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Lyndsey McKenna

In mid-March, just after the country shut down, Bartees Strange, aka Bartees Cox Jr., released Say Goodbye to Pretty Boy, an EP of re-imagined songs originally by The National. For him, it was a project of both appreciation and interrogation; it was inspired in part by seeing the band in D.C. in 2019 and noticing how few other Black faces he saw in the crowd.

When your breakthrough record is a post-sobriety look back, where do you go next? There's certainly no shortage of recorded music that covers the "before." Sometimes there's a clear line-in-the-sand in an artist's catalog; other times, there's no obvious intervention, no discernible divide. Nashville singer-songwriter Ruston Kelly's answer, Shape & Destroy, is more refinement than reinvention; a statement of purpose, it offers a path forward in which the process of recovery continues with resolve.

No, Taylor Swift did not spend her quarantine nurturing her sourdough starter or tie-dying old sweaters. Nor did she use the period to re-record her catalog as promised last year after a label dispute.

Do you remember the way you reacted when you first witnessed Kendall Roy's rap tribute to his father, Logan Roy, on the second season of HBO's Succession? Were you like younger brother Roman, in denial of what you were seeing, or more of a Shiv, laughing along? Or a Cousin Greg, tentatively taking it all in?

Like many who have graced the Tiny Desk before him, the awkwardness of performing in a working office wasn't lost on Harry Styles. "It just feels like you're in the way," he joked. But when you watch his set from behind Bob Boilen's desk, you'd never suspect any discomfort.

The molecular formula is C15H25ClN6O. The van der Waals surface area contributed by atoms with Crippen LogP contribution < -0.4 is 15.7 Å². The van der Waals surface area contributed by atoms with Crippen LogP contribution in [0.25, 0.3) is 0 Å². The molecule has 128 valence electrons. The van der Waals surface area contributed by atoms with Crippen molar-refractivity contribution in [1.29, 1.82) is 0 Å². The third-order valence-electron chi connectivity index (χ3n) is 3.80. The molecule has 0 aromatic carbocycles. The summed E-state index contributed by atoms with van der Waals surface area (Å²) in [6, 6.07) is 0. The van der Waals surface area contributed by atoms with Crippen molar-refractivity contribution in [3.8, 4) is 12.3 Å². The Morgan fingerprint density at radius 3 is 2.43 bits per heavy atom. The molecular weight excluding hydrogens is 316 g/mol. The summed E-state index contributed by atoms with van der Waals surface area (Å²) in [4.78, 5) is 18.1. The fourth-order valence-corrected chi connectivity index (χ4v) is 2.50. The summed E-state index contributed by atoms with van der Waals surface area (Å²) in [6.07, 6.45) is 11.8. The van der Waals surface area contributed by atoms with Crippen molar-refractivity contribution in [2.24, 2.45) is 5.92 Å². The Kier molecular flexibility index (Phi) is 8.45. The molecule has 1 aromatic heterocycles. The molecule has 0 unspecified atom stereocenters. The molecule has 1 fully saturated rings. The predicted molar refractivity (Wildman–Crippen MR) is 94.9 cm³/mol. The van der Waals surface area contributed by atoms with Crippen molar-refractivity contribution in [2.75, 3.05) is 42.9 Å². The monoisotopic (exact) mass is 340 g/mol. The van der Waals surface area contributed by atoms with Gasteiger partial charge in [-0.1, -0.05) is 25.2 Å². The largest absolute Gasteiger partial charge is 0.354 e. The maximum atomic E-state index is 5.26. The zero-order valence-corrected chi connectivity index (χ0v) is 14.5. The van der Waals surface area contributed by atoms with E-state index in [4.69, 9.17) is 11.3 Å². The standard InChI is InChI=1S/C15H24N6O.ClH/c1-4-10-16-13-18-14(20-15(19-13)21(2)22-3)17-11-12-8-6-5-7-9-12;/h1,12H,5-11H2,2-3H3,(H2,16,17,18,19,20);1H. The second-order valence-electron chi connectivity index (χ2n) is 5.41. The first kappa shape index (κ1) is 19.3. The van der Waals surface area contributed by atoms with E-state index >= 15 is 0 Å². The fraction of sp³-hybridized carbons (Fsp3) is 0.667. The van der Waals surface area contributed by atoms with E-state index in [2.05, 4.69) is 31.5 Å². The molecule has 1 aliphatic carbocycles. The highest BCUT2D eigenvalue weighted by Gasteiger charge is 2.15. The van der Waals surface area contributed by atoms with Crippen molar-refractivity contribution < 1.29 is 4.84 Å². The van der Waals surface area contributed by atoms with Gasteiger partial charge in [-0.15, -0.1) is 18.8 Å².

Taylor Swift, Man

Feb 27, 2020

YouTube

The Taylor Swift vs.

Forget Valentine's Day. Today, Feb. 13, is Galentine's Day, a recurring holiday on the NBC comedy Parks & Recreation that has become a minor cultural festivity (and an excuse to convene the women in your life for breakfast food).

From the moment Carly Rae Jepsen arrived at NPR HQ for her Tiny Desk concert, she brought an obvious sense of joy. Take, for example, her sound check: Working with her band of longtime collaborators, she seemed downright delighted, beaming at the musicians as she gave notes after each meticulous run-through.

As Taylor Swift settled in for her Tiny Desk, she looked out at the 300-plus NPR employees and guests. "Wow! This is a lot of people in a tiny office!" she said. "I love it!" Then, after introducing herself, she explained her objective: "I just decided to take this as an opportunity to show you guys how the songs sounded when I first wrote them."

Note: This episode originally ran in July, 2018.


It all started with a tweet. (Doesn't it always?)

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